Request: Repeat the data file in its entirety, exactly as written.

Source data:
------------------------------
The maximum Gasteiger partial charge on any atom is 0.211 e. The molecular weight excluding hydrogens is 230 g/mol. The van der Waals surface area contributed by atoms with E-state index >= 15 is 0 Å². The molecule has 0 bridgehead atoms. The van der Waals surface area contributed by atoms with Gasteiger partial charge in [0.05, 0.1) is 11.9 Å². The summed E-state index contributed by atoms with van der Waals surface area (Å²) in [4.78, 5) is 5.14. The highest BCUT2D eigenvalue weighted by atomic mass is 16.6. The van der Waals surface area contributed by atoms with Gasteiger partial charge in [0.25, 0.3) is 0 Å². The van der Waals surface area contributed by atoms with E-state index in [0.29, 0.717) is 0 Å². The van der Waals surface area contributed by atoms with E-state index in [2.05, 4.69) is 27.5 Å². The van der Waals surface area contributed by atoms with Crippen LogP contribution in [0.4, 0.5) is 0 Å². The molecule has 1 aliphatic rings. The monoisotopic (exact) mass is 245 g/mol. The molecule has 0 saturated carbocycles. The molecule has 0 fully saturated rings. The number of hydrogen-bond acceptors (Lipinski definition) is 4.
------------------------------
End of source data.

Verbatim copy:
The maximum Gasteiger partial charge on any atom is 0.211 e. The molecular weight excluding hydrogens is 230 g/mol. The van der Waals surface area contributed by atoms with E-state index >= 15 is 0 Å². The molecule has 0 bridgehead atoms. The van der Waals surface area contributed by atoms with Gasteiger partial charge in [0.05, 0.1) is 11.9 Å². The summed E-state index contributed by atoms with van der Waals surface area (Å²) in [4.78, 5) is 5.14. The highest BCUT2D eigenvalue weighted by atomic mass is 16.6. The van der Waals surface area contributed by atoms with Gasteiger partial charge in [0.25, 0.3) is 0 Å². The van der Waals surface area contributed by atoms with E-state index in [0.29, 0.717) is 0 Å². The van der Waals surface area contributed by atoms with E-state index in [2.05, 4.69) is 27.5 Å². The van der Waals surface area contributed by atoms with Crippen LogP contribution in [0.4, 0.5) is 0 Å². The molecule has 1 aliphatic rings. The monoisotopic (exact) mass is 245 g/mol. The molecule has 0 saturated carbocycles. The molecule has 0 fully saturated rings. The number of hydrogen-bond acceptors (Lipinski definition) is 4.